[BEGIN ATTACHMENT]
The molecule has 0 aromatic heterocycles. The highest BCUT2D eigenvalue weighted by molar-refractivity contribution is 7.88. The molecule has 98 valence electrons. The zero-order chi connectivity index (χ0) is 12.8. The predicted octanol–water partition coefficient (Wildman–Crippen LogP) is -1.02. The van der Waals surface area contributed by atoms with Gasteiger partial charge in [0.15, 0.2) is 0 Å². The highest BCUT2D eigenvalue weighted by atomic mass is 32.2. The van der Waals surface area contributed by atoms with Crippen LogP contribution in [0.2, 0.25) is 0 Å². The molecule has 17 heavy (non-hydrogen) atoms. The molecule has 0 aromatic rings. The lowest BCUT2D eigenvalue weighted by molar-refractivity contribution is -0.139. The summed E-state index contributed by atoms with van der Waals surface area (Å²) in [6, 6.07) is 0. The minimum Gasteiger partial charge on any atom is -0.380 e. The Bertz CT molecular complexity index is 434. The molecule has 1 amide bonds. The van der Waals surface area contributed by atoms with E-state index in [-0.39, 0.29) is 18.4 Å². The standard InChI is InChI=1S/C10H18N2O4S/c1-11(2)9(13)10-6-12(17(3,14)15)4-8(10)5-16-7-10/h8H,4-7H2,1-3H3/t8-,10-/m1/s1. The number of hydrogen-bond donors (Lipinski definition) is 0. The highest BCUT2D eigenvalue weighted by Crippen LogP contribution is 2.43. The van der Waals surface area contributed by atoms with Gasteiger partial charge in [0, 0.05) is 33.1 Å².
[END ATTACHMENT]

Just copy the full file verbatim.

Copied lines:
The molecule has 0 aromatic heterocycles. The highest BCUT2D eigenvalue weighted by molar-refractivity contribution is 7.88. The molecule has 98 valence electrons. The zero-order chi connectivity index (χ0) is 12.8. The predicted octanol–water partition coefficient (Wildman–Crippen LogP) is -1.02. The van der Waals surface area contributed by atoms with Gasteiger partial charge in [0.15, 0.2) is 0 Å². The highest BCUT2D eigenvalue weighted by atomic mass is 32.2. The van der Waals surface area contributed by atoms with Crippen LogP contribution in [0.2, 0.25) is 0 Å². The molecule has 17 heavy (non-hydrogen) atoms. The molecule has 0 aromatic rings. The lowest BCUT2D eigenvalue weighted by molar-refractivity contribution is -0.139. The summed E-state index contributed by atoms with van der Waals surface area (Å²) in [6, 6.07) is 0. The minimum Gasteiger partial charge on any atom is -0.380 e. The Bertz CT molecular complexity index is 434. The molecule has 1 amide bonds. The van der Waals surface area contributed by atoms with E-state index in [-0.39, 0.29) is 18.4 Å². The standard InChI is InChI=1S/C10H18N2O4S/c1-11(2)9(13)10-6-12(17(3,14)15)4-8(10)5-16-7-10/h8H,4-7H2,1-3H3/t8-,10-/m1/s1. The number of hydrogen-bond donors (Lipinski definition) is 0. The highest BCUT2D eigenvalue weighted by Crippen LogP contribution is 2.43. The van der Waals surface area contributed by atoms with Gasteiger partial charge in [0, 0.05) is 33.1 Å².